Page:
Russell T Davies to follow Cucumber with dramas about Aids and 'sextortion' gangs

The Queer as Folk writer has two new TV shows up his sleeve

Click to follow
The Independent Culture

Fresh from the success of last weeks' Cucumber, Russell T Davies is turning his pen to two new TV dramas: one about Aids in the Eighties and another tackling “sextortion gangs”.

The Queer as Folk writer is currently developing The Boys for Channel 4, focusing on the men who died from Aids on hospital wards more than three decades ago.

But after that, he plans to investigate the computer hackers who film people performing sex acts without their knowledge, then blackmail them. One case about a Scottish teenage who killed himself after an attack has particularly affected Davies, who plans to incorporate the tragic story into the as-yet-untitled series.


Davies is yet to start work on The Boys but has hinted that the characters may be fictionalised versions of himself and his friends. Although Aids has featured in film and TV many times before, Davies “can’t believe” that the lives of those in “the bedsits” have not been covered.

“We’re reaching a bit of a generational thing, when men like me in their 50s are looking back – how shocked I was, personally speaking, we ran away from it, I ran away from it,” Davies said at a Broadcasting Press Guild lunch, according to the Guardian.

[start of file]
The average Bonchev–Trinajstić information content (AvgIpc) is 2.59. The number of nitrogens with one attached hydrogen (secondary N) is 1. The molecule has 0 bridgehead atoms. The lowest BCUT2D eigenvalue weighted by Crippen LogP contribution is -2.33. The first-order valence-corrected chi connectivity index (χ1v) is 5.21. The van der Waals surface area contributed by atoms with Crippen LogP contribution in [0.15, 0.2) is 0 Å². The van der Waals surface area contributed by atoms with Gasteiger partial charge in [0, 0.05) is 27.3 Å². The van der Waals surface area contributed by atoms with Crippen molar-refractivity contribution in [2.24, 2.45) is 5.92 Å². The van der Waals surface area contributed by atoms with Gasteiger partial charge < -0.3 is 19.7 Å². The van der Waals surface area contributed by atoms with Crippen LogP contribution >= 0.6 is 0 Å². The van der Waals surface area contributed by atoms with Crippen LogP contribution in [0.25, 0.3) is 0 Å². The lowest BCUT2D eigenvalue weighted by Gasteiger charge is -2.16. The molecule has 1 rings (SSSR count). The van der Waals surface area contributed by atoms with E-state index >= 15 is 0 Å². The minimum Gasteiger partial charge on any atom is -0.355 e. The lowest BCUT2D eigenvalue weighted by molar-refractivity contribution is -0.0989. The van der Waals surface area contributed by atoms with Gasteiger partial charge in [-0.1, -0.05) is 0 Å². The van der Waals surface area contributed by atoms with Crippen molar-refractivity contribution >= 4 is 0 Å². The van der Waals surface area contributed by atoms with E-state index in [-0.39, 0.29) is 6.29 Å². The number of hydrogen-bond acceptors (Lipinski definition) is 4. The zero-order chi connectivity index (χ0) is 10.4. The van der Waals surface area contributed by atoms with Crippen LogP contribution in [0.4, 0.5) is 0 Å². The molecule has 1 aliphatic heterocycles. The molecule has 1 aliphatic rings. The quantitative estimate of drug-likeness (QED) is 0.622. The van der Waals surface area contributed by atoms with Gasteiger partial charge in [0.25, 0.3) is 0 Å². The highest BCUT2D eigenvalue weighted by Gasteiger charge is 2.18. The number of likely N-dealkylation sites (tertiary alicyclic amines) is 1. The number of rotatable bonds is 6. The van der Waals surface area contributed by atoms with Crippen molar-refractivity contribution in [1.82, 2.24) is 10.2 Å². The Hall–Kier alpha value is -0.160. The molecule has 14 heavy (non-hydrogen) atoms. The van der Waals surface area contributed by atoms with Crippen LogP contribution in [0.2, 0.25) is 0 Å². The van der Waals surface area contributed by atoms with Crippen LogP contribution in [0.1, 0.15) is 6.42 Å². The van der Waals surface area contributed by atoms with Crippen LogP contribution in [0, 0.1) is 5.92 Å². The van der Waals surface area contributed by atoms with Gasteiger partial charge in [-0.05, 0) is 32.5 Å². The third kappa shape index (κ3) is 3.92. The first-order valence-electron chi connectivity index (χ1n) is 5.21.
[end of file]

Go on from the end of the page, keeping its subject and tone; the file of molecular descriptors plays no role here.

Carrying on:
“I didn’t go on a march. I couldn’t quite believe it was happening. I didn’t go to [friends’] funerals, I didn’t write to their mums. I didn’t do anything. You’re young and stupid, you just carry on. I’m ashamed about that.”

Davies added that his boyfriend’s diagnosis with brain cancer three years ago forced him to look “mortality in the face” and now, he wants to write The Boys to “find out why [he] did what [he] did”.

Gay life drama Cucumber aired on Thursday along with accompanying E4 show Banana and online factual series Tofu.

Cucumber reflects "gay communities in modern Britain"

It follows the lives of an older generation of gay men in Manchester and includes plenty of sex references, but Davies does not think it will be as “volatile” as Queer as Folk in the late Nineties.

He has said Cucumber exists because “every [gay] right that’s emerged still feels fragile”, particularly when you “see what’s happening in Russia or Senegal”.